Tuesday, 21 May 2013

Some Food For Thought

Meal with Jesus.indd

I have just finished reading this book, which was a birthday present. It is by Tim Chester and published by IVP

The blurb says

Meals have always been important across societies and cultures - a time for friends and families to come together. An important part of relationships, meals are vital to our social health. Or as author Tim Chester puts it, Food connects.

Tim argues that meals are also deeply theological - an important part of Christian fellowship and mission. He observes that Luke's Gospel is full of stories of Jesus at meals. And these meals represent something bigger… Moving from New Testament times to today, the author applies biblical truth to challenge our contemporary understandings of hospitality. He urges sacrificial giving and loving around the table, helping readers consider how meals can be about serving others and sharing the grace of Christ.

The book’s six chapters set out Chester’s argument thus

  • Meals as Enacted Grace: Luke 5
  • Meals as Enacted Community: Luke 7
  • Meals as Enacted Hope: Luke 9
  • Meals as Enacted Mission: Luke 14
  • Meals as Enacted Salvation: Luke 22
  • Meals as Enacted Promise: Luke 24

It is clearly rooted in Scripture, and but Chester also quotes from a diverse range of other authors [and he illustrates his points wonderfully using film references too] I don’t think he has said anything particularly ‘new’ – but do I like the way he has brought together a ‘theology of mealtime’. I have read it once, in two sittings – but now want to go back and re-read it more slowly, savouring each mouthful, digesting it properly.

At the end of Christian Aid Week, when I have also been thinking about the IF campaign, and those who go to bed hungry each night, it has been a useful exercise to consider my own attitude to food. And to remember to be truly grateful for every plateful.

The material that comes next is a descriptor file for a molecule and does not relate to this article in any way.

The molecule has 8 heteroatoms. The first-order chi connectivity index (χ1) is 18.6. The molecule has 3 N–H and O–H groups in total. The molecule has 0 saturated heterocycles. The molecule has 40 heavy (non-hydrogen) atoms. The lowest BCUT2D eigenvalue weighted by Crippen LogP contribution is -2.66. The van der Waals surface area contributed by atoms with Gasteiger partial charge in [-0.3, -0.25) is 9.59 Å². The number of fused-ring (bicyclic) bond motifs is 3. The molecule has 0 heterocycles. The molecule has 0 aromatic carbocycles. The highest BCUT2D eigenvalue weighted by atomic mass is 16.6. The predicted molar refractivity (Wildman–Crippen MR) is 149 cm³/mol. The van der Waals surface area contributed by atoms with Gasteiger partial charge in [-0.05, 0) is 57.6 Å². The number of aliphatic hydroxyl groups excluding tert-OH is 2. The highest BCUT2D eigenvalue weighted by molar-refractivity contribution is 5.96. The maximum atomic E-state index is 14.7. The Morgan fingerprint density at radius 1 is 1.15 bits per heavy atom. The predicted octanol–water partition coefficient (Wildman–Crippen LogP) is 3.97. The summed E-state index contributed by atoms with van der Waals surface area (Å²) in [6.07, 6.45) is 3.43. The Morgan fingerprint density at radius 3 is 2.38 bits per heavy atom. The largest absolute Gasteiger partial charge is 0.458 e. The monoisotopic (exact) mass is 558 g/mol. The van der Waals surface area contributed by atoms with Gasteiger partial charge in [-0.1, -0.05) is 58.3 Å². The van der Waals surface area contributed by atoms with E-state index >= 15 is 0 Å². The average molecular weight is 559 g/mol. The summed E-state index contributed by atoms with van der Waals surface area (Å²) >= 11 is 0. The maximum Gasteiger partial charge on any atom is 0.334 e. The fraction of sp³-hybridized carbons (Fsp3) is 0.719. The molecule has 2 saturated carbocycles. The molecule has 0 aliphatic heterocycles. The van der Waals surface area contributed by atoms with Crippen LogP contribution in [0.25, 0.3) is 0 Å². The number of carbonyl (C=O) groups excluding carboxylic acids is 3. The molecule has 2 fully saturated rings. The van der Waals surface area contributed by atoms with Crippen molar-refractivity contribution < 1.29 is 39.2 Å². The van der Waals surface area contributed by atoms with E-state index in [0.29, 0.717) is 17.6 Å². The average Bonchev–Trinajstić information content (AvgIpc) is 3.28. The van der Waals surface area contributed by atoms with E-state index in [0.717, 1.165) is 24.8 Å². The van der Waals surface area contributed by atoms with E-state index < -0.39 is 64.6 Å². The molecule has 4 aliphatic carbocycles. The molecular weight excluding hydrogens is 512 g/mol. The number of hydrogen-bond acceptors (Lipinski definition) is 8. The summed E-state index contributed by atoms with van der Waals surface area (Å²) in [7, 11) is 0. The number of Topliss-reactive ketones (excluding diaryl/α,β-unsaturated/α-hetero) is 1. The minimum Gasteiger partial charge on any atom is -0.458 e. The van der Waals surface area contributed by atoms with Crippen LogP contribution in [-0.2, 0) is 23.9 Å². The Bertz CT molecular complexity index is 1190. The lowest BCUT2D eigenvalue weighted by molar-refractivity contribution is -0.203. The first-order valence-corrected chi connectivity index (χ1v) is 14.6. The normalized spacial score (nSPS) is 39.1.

I would recommend this book because it is a challenging read –but you don’t need a theology degree to understand it! *****

Thank you, Mags and family for this great gift!


  1. I feel that mealtimes are sacred times. Shared mealtimes even more so.
    Jane x

  2. I've been reading a good bit lately about food and faith, the spiritual side of food, etc. I'll definitely put this on my list!


  3. Well, at least you've read your copy- mine is still staring at me from under the bed! Glad you liked it x

  4. Oooh, sounds really good!x

  5. Hi Angela -- This is so fascinating! I don't know if this is just coming up on Christians' radar screens, or if I'm just the last to know :), but my hubby and I have talked a lot about this subject too in recent years. How the OT Passover meal is transferred directly into the Lord's Supper by our Lord's very hands, and then we continue it straight on at the wedding feast of the Lamb when we get to God's heaven. It's clearly of immense importance to Him. Have you heard of the book "The Supper of the Lamb" by Robert Farrar Capon? I think it was loaned to us last summer, and I read a bit of it, but my husband liked it a lot. It deals with the same thoughts, the importance of eating together in a spiritual way.

  6. Sounds good! I was struck by a similar emphasis in the book 'Living on Purpose' which points out that the Kingdom of God is not a set of rules, and not an exercise in denial, but is repeatedly described as a Feast!

  7. I like the sound of this book. I wonder if I can get it for my Kindle? :)

  8. I just had to buy it! This is one of my favorite "think abouts" right now.
    Thank you for sharing.


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